To the President of the Congress
Braintree Decr. 23. 1777
Having been Absent, on a Journey, I had not the Honour of receiving your Letters, until Yesterday when one of the Twenty Eighth of November1 inclosing a Resolution of Congress of the Same Day, and another of the third of December inclosing a Commission for Dr Franklin Dr Lee and Myself to represent the United States at the Court of France, were delivered to me in Boston.
As I am deeply penetrated with a Sense of the high Honour which has been done me, in this Appointment; I cannot but wish I were better qualified for the important Trust: But as Congress are perfectly acquainted with2 all my Deficiences, I conclude it is their Determination to make the necessary Allowances; in the humble hope of which, I shall submit my own Judgment to theirs, and devote all the Faculties I have and all that I can acquire to their service.
You will be pleased to Accept of my sincere Thanks for the polite Manner, in which you have communicated to me, the Commands of Congress and believe me to be with the most perfect Esteem and Respect, sir your most obedient and most humble servant,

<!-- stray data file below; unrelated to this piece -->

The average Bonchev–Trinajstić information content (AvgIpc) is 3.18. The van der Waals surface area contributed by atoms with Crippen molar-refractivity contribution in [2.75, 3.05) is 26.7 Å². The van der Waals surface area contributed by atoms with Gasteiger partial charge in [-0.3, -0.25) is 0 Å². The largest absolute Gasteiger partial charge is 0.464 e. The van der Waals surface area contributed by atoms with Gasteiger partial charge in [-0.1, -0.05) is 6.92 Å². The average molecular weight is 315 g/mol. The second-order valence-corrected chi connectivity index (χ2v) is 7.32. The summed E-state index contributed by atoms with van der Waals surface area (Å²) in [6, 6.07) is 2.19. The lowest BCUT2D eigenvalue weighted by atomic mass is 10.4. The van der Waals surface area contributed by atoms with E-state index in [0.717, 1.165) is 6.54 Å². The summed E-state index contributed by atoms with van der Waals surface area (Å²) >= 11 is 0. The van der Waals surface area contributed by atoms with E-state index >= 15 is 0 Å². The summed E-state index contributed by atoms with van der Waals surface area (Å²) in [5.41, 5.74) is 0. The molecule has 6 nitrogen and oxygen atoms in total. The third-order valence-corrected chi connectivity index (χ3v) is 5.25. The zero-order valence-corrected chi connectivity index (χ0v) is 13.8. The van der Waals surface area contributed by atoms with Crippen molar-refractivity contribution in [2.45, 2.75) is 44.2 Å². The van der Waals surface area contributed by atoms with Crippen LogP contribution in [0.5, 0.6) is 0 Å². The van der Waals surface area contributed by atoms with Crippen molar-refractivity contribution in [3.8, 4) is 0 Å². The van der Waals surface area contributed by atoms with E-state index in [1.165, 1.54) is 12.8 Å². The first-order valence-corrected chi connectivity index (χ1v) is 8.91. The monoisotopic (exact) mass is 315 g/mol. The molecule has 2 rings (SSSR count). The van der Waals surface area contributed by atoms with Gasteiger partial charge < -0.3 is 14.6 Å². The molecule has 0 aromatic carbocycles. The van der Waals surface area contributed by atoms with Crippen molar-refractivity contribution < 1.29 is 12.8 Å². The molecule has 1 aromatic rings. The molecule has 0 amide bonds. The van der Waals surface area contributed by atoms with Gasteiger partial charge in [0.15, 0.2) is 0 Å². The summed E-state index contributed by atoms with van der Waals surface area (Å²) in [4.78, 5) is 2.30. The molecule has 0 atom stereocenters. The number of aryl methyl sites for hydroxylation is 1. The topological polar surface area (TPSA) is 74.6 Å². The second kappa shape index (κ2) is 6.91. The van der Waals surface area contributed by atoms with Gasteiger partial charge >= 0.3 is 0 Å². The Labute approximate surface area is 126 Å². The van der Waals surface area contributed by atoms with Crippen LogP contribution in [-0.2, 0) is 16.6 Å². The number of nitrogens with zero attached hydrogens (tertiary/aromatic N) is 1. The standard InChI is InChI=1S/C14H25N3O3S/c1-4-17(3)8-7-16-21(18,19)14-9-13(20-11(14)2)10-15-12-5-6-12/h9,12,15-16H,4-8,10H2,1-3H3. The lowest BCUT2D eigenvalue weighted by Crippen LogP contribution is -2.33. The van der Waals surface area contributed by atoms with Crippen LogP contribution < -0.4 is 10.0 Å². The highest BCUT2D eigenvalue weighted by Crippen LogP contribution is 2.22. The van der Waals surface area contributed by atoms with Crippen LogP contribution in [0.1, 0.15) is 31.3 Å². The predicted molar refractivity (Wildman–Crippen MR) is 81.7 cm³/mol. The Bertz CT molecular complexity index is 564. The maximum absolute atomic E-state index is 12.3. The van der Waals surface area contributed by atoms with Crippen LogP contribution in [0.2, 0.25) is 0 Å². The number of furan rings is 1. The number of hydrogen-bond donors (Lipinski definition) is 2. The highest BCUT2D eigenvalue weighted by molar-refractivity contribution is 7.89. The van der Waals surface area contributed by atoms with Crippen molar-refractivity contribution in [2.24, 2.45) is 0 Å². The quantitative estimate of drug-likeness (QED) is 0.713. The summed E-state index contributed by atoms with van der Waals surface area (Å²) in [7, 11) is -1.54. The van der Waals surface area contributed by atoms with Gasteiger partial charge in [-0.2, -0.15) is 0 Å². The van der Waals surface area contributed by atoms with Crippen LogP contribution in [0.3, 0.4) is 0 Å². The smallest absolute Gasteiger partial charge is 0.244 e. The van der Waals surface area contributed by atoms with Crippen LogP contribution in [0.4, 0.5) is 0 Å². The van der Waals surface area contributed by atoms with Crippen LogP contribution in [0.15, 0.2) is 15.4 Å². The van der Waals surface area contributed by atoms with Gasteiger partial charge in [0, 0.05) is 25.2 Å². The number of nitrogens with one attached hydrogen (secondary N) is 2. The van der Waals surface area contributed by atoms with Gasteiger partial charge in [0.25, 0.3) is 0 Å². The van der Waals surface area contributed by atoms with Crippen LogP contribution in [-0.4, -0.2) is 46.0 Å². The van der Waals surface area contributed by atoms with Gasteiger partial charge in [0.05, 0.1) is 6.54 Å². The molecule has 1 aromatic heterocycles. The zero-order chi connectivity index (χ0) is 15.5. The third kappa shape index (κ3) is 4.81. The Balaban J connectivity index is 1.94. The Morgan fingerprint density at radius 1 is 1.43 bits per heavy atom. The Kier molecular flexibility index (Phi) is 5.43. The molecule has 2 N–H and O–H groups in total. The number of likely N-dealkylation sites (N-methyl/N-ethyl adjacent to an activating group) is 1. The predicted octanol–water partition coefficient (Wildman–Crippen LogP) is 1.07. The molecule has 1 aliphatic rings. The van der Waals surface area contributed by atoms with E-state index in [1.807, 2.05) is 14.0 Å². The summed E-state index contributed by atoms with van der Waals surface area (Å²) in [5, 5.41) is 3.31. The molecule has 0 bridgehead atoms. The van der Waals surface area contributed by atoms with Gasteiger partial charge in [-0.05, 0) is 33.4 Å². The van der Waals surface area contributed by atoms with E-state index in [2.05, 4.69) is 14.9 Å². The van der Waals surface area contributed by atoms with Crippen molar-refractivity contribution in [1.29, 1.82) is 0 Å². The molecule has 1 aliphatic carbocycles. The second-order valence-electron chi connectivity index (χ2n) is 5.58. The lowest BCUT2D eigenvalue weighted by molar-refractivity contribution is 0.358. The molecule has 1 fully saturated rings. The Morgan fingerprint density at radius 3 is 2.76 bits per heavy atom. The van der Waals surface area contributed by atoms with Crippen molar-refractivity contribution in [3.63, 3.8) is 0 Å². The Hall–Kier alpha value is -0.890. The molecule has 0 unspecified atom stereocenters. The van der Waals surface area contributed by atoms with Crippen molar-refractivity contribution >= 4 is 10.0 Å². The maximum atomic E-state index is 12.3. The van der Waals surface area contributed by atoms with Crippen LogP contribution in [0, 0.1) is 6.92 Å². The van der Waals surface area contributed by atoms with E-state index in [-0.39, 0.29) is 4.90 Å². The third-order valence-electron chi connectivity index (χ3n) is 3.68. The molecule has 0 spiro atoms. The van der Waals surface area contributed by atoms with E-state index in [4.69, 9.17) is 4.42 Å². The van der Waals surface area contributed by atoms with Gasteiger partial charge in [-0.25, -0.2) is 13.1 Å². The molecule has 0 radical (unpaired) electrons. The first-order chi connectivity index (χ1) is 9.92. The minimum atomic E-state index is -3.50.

RC (PCC, No. 84, I); docketed: “Letter from John Adams Braintree 23 Decr. 1777 read 19 Jany 1778 informing his acceptance of Comm. to France.” LbC (Adams Papers).
1. Adams Papers, but not printed here.
2. The Letterbook copy, much more scratched out than usual, originally read from this point on: “the Meanness of my Qualifications for this service, I shall submit to their Judgment, and devote all that I have and all that I can acquire to the service of these united states.” At this point, JA intended to make his complimentary close, but he then finished the paragraph as printed here, starting with “I conclude,” and added the paragraph which comes before the close. The latter also caused him some difficulty before he felt it was right. Whether to express his respect for the congress or the president caused him concern.